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War And Peace 312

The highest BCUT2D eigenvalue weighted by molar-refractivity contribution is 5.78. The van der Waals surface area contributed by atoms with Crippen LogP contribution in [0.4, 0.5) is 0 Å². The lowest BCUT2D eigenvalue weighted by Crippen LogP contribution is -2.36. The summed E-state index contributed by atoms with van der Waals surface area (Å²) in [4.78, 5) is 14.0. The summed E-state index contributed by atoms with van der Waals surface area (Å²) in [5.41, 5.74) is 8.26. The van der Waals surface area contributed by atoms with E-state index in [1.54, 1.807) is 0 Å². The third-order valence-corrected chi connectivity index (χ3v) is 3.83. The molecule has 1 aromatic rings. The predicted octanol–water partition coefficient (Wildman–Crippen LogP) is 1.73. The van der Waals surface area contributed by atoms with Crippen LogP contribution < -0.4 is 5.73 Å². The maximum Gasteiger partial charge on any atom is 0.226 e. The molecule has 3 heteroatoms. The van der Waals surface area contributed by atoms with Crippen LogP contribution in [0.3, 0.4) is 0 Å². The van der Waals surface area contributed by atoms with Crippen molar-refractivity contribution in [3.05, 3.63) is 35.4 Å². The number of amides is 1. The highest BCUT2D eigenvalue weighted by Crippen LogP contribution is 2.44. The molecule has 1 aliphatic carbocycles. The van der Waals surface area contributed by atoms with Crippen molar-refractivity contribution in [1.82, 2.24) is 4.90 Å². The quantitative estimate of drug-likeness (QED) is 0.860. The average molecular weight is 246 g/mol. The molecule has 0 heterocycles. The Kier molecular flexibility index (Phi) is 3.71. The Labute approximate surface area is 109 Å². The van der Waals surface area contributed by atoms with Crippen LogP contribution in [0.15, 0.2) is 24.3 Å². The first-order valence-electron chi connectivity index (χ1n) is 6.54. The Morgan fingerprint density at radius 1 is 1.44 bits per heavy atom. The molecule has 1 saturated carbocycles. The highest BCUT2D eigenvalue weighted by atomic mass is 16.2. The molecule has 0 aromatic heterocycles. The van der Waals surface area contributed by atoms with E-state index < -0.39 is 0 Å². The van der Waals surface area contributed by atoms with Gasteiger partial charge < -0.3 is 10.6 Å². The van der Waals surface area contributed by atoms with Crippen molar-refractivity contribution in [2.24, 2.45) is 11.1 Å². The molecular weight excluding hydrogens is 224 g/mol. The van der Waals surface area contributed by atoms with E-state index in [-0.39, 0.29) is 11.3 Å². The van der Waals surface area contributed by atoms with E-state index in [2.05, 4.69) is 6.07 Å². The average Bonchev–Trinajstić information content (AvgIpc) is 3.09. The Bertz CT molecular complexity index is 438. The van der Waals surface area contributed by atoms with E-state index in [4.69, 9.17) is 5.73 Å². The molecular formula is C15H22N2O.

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how afraid I am!" said the countess, not realizing to whom she was speaking. Her maternal instinct told her that Natasha had too much of something, and that because of this she would not be happy. Before Natasha had finished singing, fourteen-year-old Petya rushed in delightedly, to say that some mummers had arrived. Natasha stopped abruptly. "Idiot!" she screamed at her brother and, running to a chair, threw herself on it, sobbing so violently that she could not stop for a long time. "Its nothing, Mamma, really its nothing; only Petya startled me," she said, trying to smile, but her tears still flowed and sobs still choked her. The mummers (some of the house serfs) dressed up as bears, Turks, innkeepers, and ladies--frightening and funny--bringing in with them the cold from outside and a feeling of gaiety, crowded, at first timidly, into the anteroom, then hiding behind one another they pushed into the ballroom where, shyly at first and then more and more merrily and heartily, they started singing, dancing, and playing Christmas games. The countess, when she had identified them and laughed at their costumes, went into the drawing room. The count sat in the ballroom, smiling radiantly and applauding the players. The young people had disappeared. Half an hour later there appeared among the other mummers in the ballroom an old lady in a hooped skirt--this was Nicholas. A Turkish girl was Petya. A clown was Dimmler. An hussar was Natasha, and a Circassian was Sonya with burnt-cork mustache and eyebrows. After the condescending surprise, nonrecognition, and praise, from those who were not themselves dressed up, the young people decided that their costumes were so good that they ought to be shown elsewhere. Nicholas, who, as the roads were in splendid condition, wanted to take them all for a drive in his troyka, proposed to take with them about a dozen of the serf mummers and drive to "Uncles." "No, why disturb the old fellow?" said the countess. "Besides, you wouldnt have room to turn round there. If you must go, go to the Melyukovs." Melyukova was a widow, who, with her family and their tutors and governesses, lived three miles from the Rostovs. "Thats right, my dear," chimed in the old count, thoroughly aroused. "Ill dress up at once and go with them. Ill make Pashette open her eyes." But the countess would not agree to his going; he had had a bad leg all these last days. It was decided that the count must not go, but that if Louisa Ivanovna (Madame Schoss) would go with them, the young ladies might go to the Melyukovs, Sonya, generally so timid and shy, more urgently than anyone begging Louisa Ivanovna not to refuse. Sonyas costume was the best of all. Her mustache and eyebrows were extraordinarily becoming. Everyone told her she looked very handsome, and she was in a spirited and energetic mood unusual with her. Some inner voice told her that now or never her fate would be decided, and in her male attire she seemed quite a different person. Louisa Ivanovna consented to go, and in half an hour four troyka sleighs with large and small bells, their runners squeaking and whistling over the frozen snow, drove up to the porch. Natasha was foremost in setting a merry holiday tone, which, passing from one to another, grew stronger and reached its climax when they all came out into the frost and got into the sleighs, talking, calling to one another, laughing, and shouting. Two of the troykas were the usual household sleighs, the third was the old counts with a trotter from the Orlov stud as shaft horse, the fourth was Nicholas own with a short shaggy black shaft horse. Nicholas, in his old ladys dress over which he had belted his hussar overcoat, stood in the middle of the sleigh, reins in hand. It was so light that he could see the moonlight reflected from the metal harness disks and from the eyes of the horses, who looked round in alarm at the noisy party under the shadow of the porch roof. Natasha, Sonya, Madame Schoss, and two maids got into Nicholas sleigh; Dimmler, his wife, and Petya, into the old counts, and the rest of the mummers seated themselves in the other two sleighs. "You go ahead, Zakhar!" shouted Nicholas to his fathers coachman, wishing for a chance to race past him. The old counts troyka, with Dimmler and his party, started forward, squeaking on its runners as though freezing to the snow, its deep-toned bell clanging. The side horses, pressing against the shafts of the middle horse, sank

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